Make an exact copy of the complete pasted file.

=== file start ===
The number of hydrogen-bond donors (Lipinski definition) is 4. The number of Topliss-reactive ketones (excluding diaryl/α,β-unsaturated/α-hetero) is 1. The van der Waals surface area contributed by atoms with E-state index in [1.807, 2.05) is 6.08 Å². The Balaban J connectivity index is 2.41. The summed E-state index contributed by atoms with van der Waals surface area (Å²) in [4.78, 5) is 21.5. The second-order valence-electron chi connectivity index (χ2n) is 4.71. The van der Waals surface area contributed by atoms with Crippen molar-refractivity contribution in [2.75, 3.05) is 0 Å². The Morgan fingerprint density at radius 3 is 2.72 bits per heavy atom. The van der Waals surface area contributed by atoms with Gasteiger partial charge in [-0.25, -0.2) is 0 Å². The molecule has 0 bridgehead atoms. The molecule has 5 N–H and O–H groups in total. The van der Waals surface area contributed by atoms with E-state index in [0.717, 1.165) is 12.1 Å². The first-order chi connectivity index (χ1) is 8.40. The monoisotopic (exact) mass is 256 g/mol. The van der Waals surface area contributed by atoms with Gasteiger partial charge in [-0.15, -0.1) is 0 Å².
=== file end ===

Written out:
The number of hydrogen-bond donors (Lipinski definition) is 4. The number of Topliss-reactive ketones (excluding diaryl/α,β-unsaturated/α-hetero) is 1. The van der Waals surface area contributed by atoms with E-state index in [1.807, 2.05) is 6.08 Å². The Balaban J connectivity index is 2.41. The summed E-state index contributed by atoms with van der Waals surface area (Å²) in [4.78, 5) is 21.5. The second-order valence-electron chi connectivity index (χ2n) is 4.71. The van der Waals surface area contributed by atoms with Crippen molar-refractivity contribution in [2.75, 3.05) is 0 Å². The Morgan fingerprint density at radius 3 is 2.72 bits per heavy atom. The van der Waals surface area contributed by atoms with Gasteiger partial charge in [-0.25, -0.2) is 0 Å². The molecule has 0 bridgehead atoms. The molecule has 5 N–H and O–H groups in total. The van der Waals surface area contributed by atoms with E-state index in [0.717, 1.165) is 12.1 Å². The first-order chi connectivity index (χ1) is 8.40. The monoisotopic (exact) mass is 256 g/mol. The van der Waals surface area contributed by atoms with Gasteiger partial charge in [-0.15, -0.1) is 0 Å².